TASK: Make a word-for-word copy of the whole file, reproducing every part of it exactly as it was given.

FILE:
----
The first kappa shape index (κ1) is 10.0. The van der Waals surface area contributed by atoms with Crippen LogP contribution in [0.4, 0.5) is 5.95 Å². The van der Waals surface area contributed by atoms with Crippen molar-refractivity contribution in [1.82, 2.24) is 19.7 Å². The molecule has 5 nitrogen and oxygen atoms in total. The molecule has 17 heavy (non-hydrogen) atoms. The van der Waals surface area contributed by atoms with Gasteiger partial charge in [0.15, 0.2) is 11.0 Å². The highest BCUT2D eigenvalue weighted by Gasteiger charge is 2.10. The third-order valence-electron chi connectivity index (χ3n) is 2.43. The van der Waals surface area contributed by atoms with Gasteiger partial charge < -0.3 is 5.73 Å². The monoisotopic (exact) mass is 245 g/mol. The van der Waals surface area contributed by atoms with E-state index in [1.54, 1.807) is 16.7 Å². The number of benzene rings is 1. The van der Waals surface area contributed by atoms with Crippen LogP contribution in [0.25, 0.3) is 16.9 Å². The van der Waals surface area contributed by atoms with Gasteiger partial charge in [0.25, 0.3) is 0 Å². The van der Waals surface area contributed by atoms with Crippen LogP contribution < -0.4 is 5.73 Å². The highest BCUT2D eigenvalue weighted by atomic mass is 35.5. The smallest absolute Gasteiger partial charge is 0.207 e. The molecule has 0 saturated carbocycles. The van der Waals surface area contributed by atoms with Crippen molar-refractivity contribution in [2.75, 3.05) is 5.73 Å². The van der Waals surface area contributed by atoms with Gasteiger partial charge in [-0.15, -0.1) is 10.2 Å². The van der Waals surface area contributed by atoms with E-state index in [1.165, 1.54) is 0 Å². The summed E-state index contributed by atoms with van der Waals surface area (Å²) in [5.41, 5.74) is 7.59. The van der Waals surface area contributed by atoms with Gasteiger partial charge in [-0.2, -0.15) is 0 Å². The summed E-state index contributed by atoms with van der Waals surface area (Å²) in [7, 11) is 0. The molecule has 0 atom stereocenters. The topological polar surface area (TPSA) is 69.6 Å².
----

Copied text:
The first kappa shape index (κ1) is 10.0. The van der Waals surface area contributed by atoms with Crippen LogP contribution in [0.4, 0.5) is 5.95 Å². The van der Waals surface area contributed by atoms with Crippen molar-refractivity contribution in [1.82, 2.24) is 19.7 Å². The molecule has 5 nitrogen and oxygen atoms in total. The molecule has 17 heavy (non-hydrogen) atoms. The van der Waals surface area contributed by atoms with Gasteiger partial charge in [0.15, 0.2) is 11.0 Å². The highest BCUT2D eigenvalue weighted by Gasteiger charge is 2.10. The third-order valence-electron chi connectivity index (χ3n) is 2.43. The van der Waals surface area contributed by atoms with Gasteiger partial charge < -0.3 is 5.73 Å². The monoisotopic (exact) mass is 245 g/mol. The van der Waals surface area contributed by atoms with E-state index in [1.54, 1.807) is 16.7 Å². The number of benzene rings is 1. The van der Waals surface area contributed by atoms with Crippen LogP contribution in [0.25, 0.3) is 16.9 Å². The van der Waals surface area contributed by atoms with Gasteiger partial charge in [0.25, 0.3) is 0 Å². The van der Waals surface area contributed by atoms with Crippen LogP contribution < -0.4 is 5.73 Å². The highest BCUT2D eigenvalue weighted by atomic mass is 35.5. The smallest absolute Gasteiger partial charge is 0.207 e. The molecule has 0 saturated carbocycles. The van der Waals surface area contributed by atoms with Crippen molar-refractivity contribution in [2.75, 3.05) is 5.73 Å². The van der Waals surface area contributed by atoms with Gasteiger partial charge in [-0.15, -0.1) is 10.2 Å². The van der Waals surface area contributed by atoms with E-state index in [1.165, 1.54) is 0 Å². The summed E-state index contributed by atoms with van der Waals surface area (Å²) in [5.41, 5.74) is 7.59. The van der Waals surface area contributed by atoms with Gasteiger partial charge in [-0.2, -0.15) is 0 Å². The summed E-state index contributed by atoms with van der Waals surface area (Å²) in [7, 11) is 0. The molecule has 0 atom stereocenters. The topological polar surface area (TPSA) is 69.6 Å².